A health history questionnaire is a document of varying length that may be used in a variety of settings. People often encounter these questionnaires when they visit new doctors or see a specialist. This is by no means the only use of a health history questionnaire. Colleges and athletic programs or athletic companies like health clubs use them too. Life or health insurance companies might also use one to determine eligibility for insurance.
Each health history questionnaire could have a varied format and ask slightly different questions. One thing that could be asked is whether a person is currently or has recently been ill in any way. People might be required to list recent illnesses that caused hospitalization, diagnosis of any serious illnesses, and any surgeries that may have occurred in the last few years. Another common set of questions deals with food and medication allergies and is important to fill out accurately. After answering these questions, people may find a checklist of diseases and conditions they need to mark if they have any of them.
The checklist may actually require two sorts of information. It may have space to mark to identify if the person filling out the health history questionnaire has one of the diseases, and it may also have a space to indicate if a family member has one of the diseases listed. When used by doctors, the latter can be important in determining risk for certain illnesses in the future.
Some of these disease/illness checklists are quite extensive. They often ask about personal/family history regarding illnesses that could include heart disease, mental illness, diabetes, cancer, hormonal imbalances, and problems with bones/muscles. A questionnaire might even ask people to identify family members with these conditions to determine risk to the person filling out the form.
Another aspect of a health history questionnaire is frequently used in colleges. It may ask incoming students to list vaccination history to determine if a student could use some vaccinations. Since many colleges have health centers, this service can then be offered to students, and might protect the whole college population.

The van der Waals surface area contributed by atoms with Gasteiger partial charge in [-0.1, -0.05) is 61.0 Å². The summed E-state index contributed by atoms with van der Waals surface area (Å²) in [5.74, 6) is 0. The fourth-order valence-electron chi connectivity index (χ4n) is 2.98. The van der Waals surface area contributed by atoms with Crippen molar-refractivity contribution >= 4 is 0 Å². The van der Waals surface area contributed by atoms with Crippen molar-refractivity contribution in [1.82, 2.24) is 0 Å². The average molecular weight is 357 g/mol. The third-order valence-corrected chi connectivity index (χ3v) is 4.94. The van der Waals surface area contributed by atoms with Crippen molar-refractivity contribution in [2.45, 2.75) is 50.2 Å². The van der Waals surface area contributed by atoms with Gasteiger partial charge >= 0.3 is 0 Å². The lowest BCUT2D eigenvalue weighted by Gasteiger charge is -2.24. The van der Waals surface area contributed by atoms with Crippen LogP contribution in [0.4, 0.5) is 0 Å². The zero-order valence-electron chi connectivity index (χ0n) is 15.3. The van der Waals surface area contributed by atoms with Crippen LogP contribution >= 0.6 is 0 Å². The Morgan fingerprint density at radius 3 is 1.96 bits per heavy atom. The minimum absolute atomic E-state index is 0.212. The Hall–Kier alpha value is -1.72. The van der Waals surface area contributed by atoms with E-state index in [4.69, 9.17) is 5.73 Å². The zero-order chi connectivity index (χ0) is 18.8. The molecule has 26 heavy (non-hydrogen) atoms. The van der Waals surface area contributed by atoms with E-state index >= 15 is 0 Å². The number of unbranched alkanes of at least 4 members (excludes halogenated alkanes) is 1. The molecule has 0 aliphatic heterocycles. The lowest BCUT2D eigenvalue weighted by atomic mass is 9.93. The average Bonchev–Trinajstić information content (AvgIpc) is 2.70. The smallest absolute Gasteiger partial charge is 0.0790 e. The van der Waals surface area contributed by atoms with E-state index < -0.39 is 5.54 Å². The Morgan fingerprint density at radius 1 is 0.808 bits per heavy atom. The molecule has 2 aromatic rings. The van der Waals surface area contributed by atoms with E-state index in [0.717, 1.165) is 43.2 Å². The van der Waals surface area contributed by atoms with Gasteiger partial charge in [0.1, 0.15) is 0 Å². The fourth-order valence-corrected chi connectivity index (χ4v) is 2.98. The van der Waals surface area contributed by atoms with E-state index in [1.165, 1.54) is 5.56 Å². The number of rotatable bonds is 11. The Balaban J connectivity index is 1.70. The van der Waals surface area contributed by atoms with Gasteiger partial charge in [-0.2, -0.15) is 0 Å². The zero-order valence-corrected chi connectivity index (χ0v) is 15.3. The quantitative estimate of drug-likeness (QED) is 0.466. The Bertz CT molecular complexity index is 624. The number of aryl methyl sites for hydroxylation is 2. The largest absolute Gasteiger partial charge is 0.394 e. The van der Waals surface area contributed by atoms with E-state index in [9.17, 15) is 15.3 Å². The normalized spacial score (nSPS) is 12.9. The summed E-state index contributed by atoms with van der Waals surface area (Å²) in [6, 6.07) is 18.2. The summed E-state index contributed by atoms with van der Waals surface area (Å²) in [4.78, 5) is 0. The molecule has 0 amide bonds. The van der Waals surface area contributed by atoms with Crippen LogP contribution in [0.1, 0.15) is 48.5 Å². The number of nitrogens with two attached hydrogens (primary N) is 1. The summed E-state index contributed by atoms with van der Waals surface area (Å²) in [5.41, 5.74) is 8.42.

Gyms and any type of business that has a sport element to it frequently ask people to fill out these questionnaires so they can inform clients of potential risks of participation. If they see a long list of risk factors for heart disease or other disorders that can contribute to the risk of injury, they may even ask people to see a doctor first, prior to participating. These forms are one way of minimizing insurance risk to the gym because gyms can inform people that they participate at their own risk, and in responsible companies it is also a method for protecting people who might be engaging in activities that are not safe for them.
One challenging aspect of the health history questionnaire is when this information will be filled out and shown to medical insurance companies. With an increasing number of people being declared uninsurable, many people worry that even having a family history of certain diseases places them at risk for losing insurance or having to pay much higher rates. In many cases, when these forms will be shared with insurance companies, people may be able to opt out of filling out the form, or they might request the form not be shown, and it is the patient’s right in most regions to find out who gets to see the form. These options do not exist when people fill out questionnaires for life insurance companies or if they are completing them for a health insurance company to which they are applying for insurance.